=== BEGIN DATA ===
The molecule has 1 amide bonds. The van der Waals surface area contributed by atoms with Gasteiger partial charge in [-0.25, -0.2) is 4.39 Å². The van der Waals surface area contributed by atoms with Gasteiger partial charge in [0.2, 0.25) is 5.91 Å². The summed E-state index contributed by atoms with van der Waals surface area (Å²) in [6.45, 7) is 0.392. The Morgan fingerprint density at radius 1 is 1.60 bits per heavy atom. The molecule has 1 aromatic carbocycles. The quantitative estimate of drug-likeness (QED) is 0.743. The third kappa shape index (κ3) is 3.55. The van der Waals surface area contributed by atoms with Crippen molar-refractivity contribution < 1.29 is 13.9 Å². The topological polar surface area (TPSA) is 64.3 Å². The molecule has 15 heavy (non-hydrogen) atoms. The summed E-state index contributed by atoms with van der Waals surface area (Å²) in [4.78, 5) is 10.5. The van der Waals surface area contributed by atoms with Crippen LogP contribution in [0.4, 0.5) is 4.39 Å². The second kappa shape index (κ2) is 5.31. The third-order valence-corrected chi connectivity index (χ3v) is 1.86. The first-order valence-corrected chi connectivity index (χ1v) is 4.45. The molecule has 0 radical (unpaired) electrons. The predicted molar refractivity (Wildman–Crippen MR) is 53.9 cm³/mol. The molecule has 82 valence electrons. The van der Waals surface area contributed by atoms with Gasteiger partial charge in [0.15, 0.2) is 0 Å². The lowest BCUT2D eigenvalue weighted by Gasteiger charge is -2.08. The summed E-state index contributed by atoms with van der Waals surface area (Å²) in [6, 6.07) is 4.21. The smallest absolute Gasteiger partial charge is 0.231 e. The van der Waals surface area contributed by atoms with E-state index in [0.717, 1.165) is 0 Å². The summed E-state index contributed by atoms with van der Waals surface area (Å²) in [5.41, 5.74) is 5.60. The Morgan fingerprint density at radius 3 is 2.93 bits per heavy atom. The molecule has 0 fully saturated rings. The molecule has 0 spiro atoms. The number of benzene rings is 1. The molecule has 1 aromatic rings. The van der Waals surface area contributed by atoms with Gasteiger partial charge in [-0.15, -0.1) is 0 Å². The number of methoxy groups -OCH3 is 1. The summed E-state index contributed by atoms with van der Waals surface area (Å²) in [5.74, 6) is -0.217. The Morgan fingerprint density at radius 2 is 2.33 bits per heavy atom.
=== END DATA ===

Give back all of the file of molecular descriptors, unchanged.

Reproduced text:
The molecule has 1 amide bonds. The van der Waals surface area contributed by atoms with Gasteiger partial charge in [-0.25, -0.2) is 4.39 Å². The van der Waals surface area contributed by atoms with Gasteiger partial charge in [0.2, 0.25) is 5.91 Å². The summed E-state index contributed by atoms with van der Waals surface area (Å²) in [6.45, 7) is 0.392. The Morgan fingerprint density at radius 1 is 1.60 bits per heavy atom. The molecule has 1 aromatic carbocycles. The quantitative estimate of drug-likeness (QED) is 0.743. The third kappa shape index (κ3) is 3.55. The van der Waals surface area contributed by atoms with Crippen molar-refractivity contribution < 1.29 is 13.9 Å². The topological polar surface area (TPSA) is 64.3 Å². The molecule has 15 heavy (non-hydrogen) atoms. The summed E-state index contributed by atoms with van der Waals surface area (Å²) in [4.78, 5) is 10.5. The van der Waals surface area contributed by atoms with Crippen LogP contribution in [0.4, 0.5) is 4.39 Å². The second kappa shape index (κ2) is 5.31. The third-order valence-corrected chi connectivity index (χ3v) is 1.86. The first-order valence-corrected chi connectivity index (χ1v) is 4.45. The molecule has 0 radical (unpaired) electrons. The predicted molar refractivity (Wildman–Crippen MR) is 53.9 cm³/mol. The molecule has 82 valence electrons. The van der Waals surface area contributed by atoms with Gasteiger partial charge in [0.15, 0.2) is 0 Å². The lowest BCUT2D eigenvalue weighted by Gasteiger charge is -2.08. The summed E-state index contributed by atoms with van der Waals surface area (Å²) in [6, 6.07) is 4.21. The smallest absolute Gasteiger partial charge is 0.231 e. The van der Waals surface area contributed by atoms with E-state index in [0.717, 1.165) is 0 Å². The summed E-state index contributed by atoms with van der Waals surface area (Å²) in [5.41, 5.74) is 5.60. The Morgan fingerprint density at radius 3 is 2.93 bits per heavy atom. The molecule has 0 fully saturated rings. The molecule has 0 spiro atoms. The number of benzene rings is 1. The molecule has 1 aromatic rings. The van der Waals surface area contributed by atoms with Gasteiger partial charge in [-0.15, -0.1) is 0 Å². The number of methoxy groups -OCH3 is 1. The summed E-state index contributed by atoms with van der Waals surface area (Å²) in [5.74, 6) is -0.217. The Morgan fingerprint density at radius 2 is 2.33 bits per heavy atom.